Mar 30:

You know how, like, global warming might be threatening the existence of our very civilization, yet no one seems to act any differently, except maybe Bon Jovi? Well, it would be easy to blame our terrible times, what with the Nintendos and the Entertainment Tonights and the Powermax Starting Lineup Presented By The Military-Industrial Complex -- but it turns out it's human nature. Today's reading from I Promessi Spozi covers the 1630 plague in Milan. Given my prejudice about turn-of-the-20th-century WASP prejudice -- where philosophy is left for Northern Europeans (the French technically count), and Italians are there for emotion and waving their garlic-scented hands in the air -- I was thinking it would be another ripping yarn like the one they gave us two weeks ago. But instead it's journalism:

And, to say the truth, it is not only our object, in this narrative, to represent the state of things in which our characters will shortly be placed; but at the same time to develop, as far as may be in so limited a space, and from our pen, an event in the history of our country more celebrated than well known.
Or, "see, I only made up this story and characters so I could get a chance to talk about something really interesting -- to wit, on what day did the first plague victim enter Milan in 1630?"

But the thing that's resonant is the universal human drive for denying anything bad is going on.
But that which, leaving censure, diminishes our wonder at his [the Bush-like leader who thinks his war is more important than anything else -- ed.] behaviour, which even creates another and greater feeling of wonder, is the behaviour of the people themselves; of those, I mean, who, unreached as yet by the contagion, had so much reason to fear it...who would not have thought that a general stir would have been created, that they would have been diligent in taking precautions, whether well or ill selected, or at least have felt a barren disquietude? Nevertheless... if any one had attempted, in the streets, shops, and houses, to throw out a hint of danger, and mention the plague, it would have been received with incredulous scoffs, or angry contempt. The same incredulity, or, to speak more correctly, the same blindness and perversity, prevailed in the senate, in the Council of the Decurioni, and in all the magistrates.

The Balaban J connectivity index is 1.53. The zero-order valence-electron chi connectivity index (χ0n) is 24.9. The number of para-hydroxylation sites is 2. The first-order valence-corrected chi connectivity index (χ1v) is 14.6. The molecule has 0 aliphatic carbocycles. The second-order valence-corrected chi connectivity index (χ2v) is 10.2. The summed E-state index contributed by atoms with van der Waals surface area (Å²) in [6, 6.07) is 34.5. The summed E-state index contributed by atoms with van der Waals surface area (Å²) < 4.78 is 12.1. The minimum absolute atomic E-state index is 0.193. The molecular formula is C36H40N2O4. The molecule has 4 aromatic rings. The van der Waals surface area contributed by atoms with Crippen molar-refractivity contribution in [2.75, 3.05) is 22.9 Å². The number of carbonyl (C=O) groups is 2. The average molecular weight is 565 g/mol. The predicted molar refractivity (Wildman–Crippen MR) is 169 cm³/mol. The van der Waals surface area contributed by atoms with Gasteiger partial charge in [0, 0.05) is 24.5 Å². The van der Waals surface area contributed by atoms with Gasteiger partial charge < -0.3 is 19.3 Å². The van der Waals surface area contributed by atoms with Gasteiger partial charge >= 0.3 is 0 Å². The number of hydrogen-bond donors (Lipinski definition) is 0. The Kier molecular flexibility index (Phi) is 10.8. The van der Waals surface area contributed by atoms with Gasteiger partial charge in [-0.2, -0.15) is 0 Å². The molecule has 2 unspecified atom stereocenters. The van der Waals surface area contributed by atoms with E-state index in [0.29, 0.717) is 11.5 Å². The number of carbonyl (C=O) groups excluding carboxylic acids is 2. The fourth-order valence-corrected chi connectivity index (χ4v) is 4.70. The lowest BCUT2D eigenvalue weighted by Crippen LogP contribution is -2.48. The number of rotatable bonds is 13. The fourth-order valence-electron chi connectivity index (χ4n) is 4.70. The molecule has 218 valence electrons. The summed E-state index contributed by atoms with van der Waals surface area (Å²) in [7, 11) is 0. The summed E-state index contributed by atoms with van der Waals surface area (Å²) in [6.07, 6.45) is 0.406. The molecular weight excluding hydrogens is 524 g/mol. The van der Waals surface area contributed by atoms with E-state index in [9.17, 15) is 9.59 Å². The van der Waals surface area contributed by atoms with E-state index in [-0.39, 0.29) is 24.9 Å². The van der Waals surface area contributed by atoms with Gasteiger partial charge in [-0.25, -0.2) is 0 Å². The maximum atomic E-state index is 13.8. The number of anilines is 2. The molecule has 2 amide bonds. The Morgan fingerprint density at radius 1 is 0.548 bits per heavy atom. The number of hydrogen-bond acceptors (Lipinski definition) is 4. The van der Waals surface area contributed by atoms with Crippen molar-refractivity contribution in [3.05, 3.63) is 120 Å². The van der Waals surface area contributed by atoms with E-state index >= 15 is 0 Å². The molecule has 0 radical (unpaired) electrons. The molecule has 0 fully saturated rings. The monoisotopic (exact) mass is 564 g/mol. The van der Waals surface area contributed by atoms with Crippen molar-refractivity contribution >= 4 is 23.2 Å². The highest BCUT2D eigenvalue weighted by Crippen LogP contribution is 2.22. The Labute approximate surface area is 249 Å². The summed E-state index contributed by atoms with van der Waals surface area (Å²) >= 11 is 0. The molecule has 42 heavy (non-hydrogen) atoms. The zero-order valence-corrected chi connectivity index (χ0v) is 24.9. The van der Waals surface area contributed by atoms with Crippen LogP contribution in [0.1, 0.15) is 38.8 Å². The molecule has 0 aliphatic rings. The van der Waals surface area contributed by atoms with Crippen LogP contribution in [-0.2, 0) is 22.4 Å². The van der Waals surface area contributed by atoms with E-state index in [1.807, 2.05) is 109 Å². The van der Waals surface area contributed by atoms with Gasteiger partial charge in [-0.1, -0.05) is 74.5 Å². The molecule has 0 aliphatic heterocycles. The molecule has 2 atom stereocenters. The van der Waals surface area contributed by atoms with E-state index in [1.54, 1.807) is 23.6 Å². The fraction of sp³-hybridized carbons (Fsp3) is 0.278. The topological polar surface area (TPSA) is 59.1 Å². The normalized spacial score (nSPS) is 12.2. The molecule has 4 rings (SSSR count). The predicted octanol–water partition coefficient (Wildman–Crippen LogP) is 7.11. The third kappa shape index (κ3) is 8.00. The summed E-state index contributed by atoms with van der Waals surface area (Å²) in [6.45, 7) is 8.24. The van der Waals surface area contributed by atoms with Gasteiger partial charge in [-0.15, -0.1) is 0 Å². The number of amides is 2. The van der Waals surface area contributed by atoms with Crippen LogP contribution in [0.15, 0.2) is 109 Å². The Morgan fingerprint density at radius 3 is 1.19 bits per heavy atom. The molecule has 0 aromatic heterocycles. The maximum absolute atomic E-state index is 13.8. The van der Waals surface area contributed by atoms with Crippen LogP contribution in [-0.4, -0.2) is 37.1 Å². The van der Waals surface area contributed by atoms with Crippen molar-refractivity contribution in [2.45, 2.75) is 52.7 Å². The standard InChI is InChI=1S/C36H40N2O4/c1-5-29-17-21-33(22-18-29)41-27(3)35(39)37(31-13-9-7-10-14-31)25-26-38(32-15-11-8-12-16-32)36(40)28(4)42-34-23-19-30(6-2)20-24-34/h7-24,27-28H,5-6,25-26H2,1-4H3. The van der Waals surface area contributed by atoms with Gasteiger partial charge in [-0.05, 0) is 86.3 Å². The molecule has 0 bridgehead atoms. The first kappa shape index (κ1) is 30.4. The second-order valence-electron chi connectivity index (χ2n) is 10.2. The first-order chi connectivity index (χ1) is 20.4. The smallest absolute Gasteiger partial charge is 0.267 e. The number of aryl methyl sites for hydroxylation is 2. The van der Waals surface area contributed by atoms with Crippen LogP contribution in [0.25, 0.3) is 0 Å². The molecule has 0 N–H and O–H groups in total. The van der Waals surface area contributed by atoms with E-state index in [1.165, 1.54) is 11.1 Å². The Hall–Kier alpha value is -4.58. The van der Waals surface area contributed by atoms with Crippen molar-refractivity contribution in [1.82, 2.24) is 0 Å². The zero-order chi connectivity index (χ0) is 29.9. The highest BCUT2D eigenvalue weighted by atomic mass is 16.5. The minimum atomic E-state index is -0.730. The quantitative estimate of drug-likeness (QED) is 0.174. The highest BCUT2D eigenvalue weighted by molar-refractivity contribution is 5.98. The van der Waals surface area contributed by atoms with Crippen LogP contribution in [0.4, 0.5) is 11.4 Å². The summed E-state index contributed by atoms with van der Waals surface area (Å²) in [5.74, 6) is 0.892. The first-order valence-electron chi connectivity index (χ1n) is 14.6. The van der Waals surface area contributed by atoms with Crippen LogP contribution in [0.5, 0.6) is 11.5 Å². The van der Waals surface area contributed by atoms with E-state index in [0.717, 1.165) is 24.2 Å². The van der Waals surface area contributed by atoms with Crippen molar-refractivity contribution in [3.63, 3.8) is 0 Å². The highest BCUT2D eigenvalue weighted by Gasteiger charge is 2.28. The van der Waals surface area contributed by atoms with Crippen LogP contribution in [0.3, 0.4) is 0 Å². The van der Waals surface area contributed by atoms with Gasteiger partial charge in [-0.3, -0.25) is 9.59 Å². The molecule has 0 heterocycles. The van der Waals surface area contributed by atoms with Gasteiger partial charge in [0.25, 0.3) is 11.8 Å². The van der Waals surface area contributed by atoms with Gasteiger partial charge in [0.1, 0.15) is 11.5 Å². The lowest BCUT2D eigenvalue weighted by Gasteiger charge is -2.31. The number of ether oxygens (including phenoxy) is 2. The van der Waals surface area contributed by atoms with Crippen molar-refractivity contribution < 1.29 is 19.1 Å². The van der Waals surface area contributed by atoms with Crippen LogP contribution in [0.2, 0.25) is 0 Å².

You just can't get people to feel a barren disquietude when they don't want to. Then the plague actually reaches Milan and no one gives a shit -- the band played on, to reference the famous AIDS history:
Many physicians, too, echoing the voice of the people, (was it, in this instance also, the voice of Heaven?) derided the ominous predictions and threatening warnings of the few; and always had at hand the names of common diseases to qualify every case of pestilence which they were summoned to cure, with what symptom or token soever it evinced itself.... Dread of sequestration and the Lazzaretto sharpened every one’s wits; they concealed the sick, they corrupted the grave-diggers and elders, and obtained false certificates, by means of bribes, from subalterns of the Board itself.
It ends disastrously, of course, and on March 30 (why else would we be assigned this passage if not for the anniversary-mania that characterizes the Daily Reading Guide?) the Capuchin monks have to step in and run things. It was not for this that they named the cappucino after them, but it's something for the Capuchins to be proud of nevertheless.

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